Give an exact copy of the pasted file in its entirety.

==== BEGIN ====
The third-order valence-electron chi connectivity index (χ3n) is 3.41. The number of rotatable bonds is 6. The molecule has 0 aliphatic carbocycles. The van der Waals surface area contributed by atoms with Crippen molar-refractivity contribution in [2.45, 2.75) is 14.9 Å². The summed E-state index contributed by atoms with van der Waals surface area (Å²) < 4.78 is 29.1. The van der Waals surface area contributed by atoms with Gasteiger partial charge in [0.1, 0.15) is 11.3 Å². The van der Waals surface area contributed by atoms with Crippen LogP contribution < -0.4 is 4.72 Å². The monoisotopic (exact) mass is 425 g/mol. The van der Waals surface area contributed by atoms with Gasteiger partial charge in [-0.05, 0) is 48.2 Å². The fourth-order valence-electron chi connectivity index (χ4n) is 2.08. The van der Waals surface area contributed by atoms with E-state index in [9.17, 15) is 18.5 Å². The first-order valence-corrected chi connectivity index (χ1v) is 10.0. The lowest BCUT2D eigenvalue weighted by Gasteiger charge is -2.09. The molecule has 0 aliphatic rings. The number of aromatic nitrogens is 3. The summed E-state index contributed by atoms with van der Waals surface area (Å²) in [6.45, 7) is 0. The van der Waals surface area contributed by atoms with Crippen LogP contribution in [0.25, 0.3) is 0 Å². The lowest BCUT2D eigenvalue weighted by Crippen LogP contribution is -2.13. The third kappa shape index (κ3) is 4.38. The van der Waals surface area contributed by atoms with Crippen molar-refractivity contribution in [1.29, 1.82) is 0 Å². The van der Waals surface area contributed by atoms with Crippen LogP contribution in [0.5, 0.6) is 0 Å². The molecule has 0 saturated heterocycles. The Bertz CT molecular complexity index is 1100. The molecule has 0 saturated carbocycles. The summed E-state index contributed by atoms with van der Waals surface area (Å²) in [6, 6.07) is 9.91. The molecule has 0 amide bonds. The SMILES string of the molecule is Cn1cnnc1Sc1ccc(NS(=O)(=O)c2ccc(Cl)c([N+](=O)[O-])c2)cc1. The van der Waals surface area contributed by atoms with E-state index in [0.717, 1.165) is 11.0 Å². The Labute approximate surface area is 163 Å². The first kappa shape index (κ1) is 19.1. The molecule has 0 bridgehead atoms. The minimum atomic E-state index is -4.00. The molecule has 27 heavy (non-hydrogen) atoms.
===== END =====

The third-order valence-electron chi connectivity index (χ3n) is 3.41. The number of rotatable bonds is 6. The molecule has 0 aliphatic carbocycles. The van der Waals surface area contributed by atoms with Crippen molar-refractivity contribution in [2.45, 2.75) is 14.9 Å². The summed E-state index contributed by atoms with van der Waals surface area (Å²) < 4.78 is 29.1. The van der Waals surface area contributed by atoms with Gasteiger partial charge in [0.1, 0.15) is 11.3 Å². The van der Waals surface area contributed by atoms with Crippen LogP contribution < -0.4 is 4.72 Å². The monoisotopic (exact) mass is 425 g/mol. The van der Waals surface area contributed by atoms with Gasteiger partial charge in [-0.05, 0) is 48.2 Å². The fourth-order valence-electron chi connectivity index (χ4n) is 2.08. The van der Waals surface area contributed by atoms with E-state index in [9.17, 15) is 18.5 Å². The first-order valence-corrected chi connectivity index (χ1v) is 10.0. The lowest BCUT2D eigenvalue weighted by Gasteiger charge is -2.09. The molecule has 0 aliphatic rings. The number of aromatic nitrogens is 3. The summed E-state index contributed by atoms with van der Waals surface area (Å²) in [6.45, 7) is 0. The van der Waals surface area contributed by atoms with Crippen LogP contribution in [0.25, 0.3) is 0 Å². The lowest BCUT2D eigenvalue weighted by Crippen LogP contribution is -2.13. The third kappa shape index (κ3) is 4.38. The van der Waals surface area contributed by atoms with Crippen molar-refractivity contribution in [1.29, 1.82) is 0 Å². The van der Waals surface area contributed by atoms with Crippen LogP contribution in [0.5, 0.6) is 0 Å². The molecule has 0 saturated heterocycles. The Bertz CT molecular complexity index is 1100. The molecule has 0 saturated carbocycles. The summed E-state index contributed by atoms with van der Waals surface area (Å²) in [6, 6.07) is 9.91. The molecule has 0 amide bonds. The SMILES string of the molecule is Cn1cnnc1Sc1ccc(NS(=O)(=O)c2ccc(Cl)c([N+](=O)[O-])c2)cc1. The van der Waals surface area contributed by atoms with E-state index in [0.717, 1.165) is 11.0 Å². The Labute approximate surface area is 163 Å². The first kappa shape index (κ1) is 19.1. The molecule has 0 bridgehead atoms. The minimum atomic E-state index is -4.00. The molecule has 27 heavy (non-hydrogen) atoms.